The sequence in the middle of the spot where 2-3 more food options get pushed forward and our Hero responds to each gives us an opportunity to have some fun with the spot.  As the client doesn't want to see too many Tupperware or Ziploc bags, maybe we take our Tom Sawyer trade inspiration and each kid has a different way of carrying their food (or perhaps hiding their food). Loose Twizzlers from a pocket, Potato Chips unveiled loose in a box, or several Chocolates thrown forward like dice on the table, the manner in which food is presented also can show some characterization or personality.

The reactions of our Hero to these quick proposals are consecutive and open up the opportunity for fun responses: "No....No...Roll Eyes!"

For the final scene, we go back to overhead as the music stops. Cut back to a confident female (or male, opposite of our Hero #1 would be nice) stepping forward from Angle 4. Cut to a shot of her Strawberry-flavored GoGo squeeZ pushed forward from Angle 3.  Cut back to our Hero #1 in Angle 2.  His eyes widen, he tries to stop it, but his poker face breaks.  We cut to a top-angle of the successful exchange, then back to our final shots.

I propose shooting several angles, depending on time, of this final scene.  We can show the GoGo squeeZ being examined then lowered to reveal Hero #1 smiling. We can also shoot Hero #1 finishing up eating the GoGo squeeZ then looking at it with satisfaction.  The cheers shot from above works well, before cutting to the logo screen or the shot from Angle 3 of consumed pouches being placed on the table.



The location choice between a park and a house backyard have their pros/cons.  A house can guarantee green grass, a non-picnic table would make more sense, and our Hero angles can have out of focus fences or borders in the background.  The park makes sense for crew accessibility and space, and can help us get that unsupervised look, the key here is for the grass to be attractive and full/lush without being too shaded.   We'll partner with a manager who can help us find the perfect location with a green, grassy unsupervised neighborhood feel.  


The key talent OCPs I see are obviously Hero #1 and Hero #2.  I like the idea of splitting up their genders to gain maximum impact, but think we go with best two performers regardless of gender.  We can always augment with a range of styles and personalities in our other Potential Trading Partners.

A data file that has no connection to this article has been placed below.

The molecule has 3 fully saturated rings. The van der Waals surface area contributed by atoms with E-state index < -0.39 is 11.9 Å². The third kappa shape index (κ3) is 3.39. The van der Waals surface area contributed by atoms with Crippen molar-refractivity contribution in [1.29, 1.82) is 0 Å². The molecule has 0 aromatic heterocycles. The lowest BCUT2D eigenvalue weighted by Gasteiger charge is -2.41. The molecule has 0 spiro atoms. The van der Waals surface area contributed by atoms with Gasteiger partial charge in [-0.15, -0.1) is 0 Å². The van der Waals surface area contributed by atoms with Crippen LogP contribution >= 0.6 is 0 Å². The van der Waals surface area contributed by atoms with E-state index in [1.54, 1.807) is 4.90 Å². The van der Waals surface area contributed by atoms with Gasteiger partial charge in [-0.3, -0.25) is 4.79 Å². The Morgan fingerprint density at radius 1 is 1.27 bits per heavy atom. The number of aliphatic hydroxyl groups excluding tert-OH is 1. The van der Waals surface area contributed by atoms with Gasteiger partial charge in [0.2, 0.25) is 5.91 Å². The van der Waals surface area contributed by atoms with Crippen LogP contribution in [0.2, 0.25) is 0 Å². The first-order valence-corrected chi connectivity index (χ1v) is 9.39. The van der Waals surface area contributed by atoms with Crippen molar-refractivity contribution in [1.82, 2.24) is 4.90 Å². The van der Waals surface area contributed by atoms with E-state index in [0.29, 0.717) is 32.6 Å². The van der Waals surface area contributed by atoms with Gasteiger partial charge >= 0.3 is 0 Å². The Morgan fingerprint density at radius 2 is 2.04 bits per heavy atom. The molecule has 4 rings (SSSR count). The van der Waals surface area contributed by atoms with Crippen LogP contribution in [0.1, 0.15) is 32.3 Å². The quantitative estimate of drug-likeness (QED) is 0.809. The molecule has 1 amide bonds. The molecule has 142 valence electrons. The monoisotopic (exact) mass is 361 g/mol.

We won't be focusing on much more than the upper part of their shirts and their hands, making their hairstyles and arm adornments the key areas to show personality.

In addition to the Heroes, I see four other Kids we can cast, totaling an odd number of transaction opportunities at 5...the Fifth potential trade partner is the winner, becoming our Hero #2. 

  1. Hero 1
  2. Hero 2
  3. Kid 1
  4. Kid 2
  5. Kid 3
  6. Kid 4
  7. Extras if needed

Art & Prop Design 

While our GoGo squeeZ packages are the main focus and pre-supplied, there are a few other key areas where I see prop options playing on screen.  First, the tabletop specs that align with GoGo's brand are great, and finding a rectangular table that isn't too wide and doesn't have picnic-table side benches is important for the framing of our trading partners.  I see them standing for the transactions. 

In addition, I see this set during a summer day, so we'll replace what would have been bookbags and jean jackets with transportation vehicles: a longboard, a Bike or two, and Scooters.  

In addition, previously mentioned packaging options for the snacks will be part of the personality the Art Dept. can help convey.

Wardrobe and Hair

Summertime means tee-shirts, jerseys, tank tops and shorts.  As mentioned we won't notice below the belt, but the arm adornments, hair, glasses and hats will help create the brand playfulness desired by GoGo squeeZ. 


There will be many more decisions and direction to come, but in interest of time I'd like to say thank you for choosing us to bid on this project, and I look forward to helping your creative come to life for the GoGo squeeZ "Trade Proof Snack" project!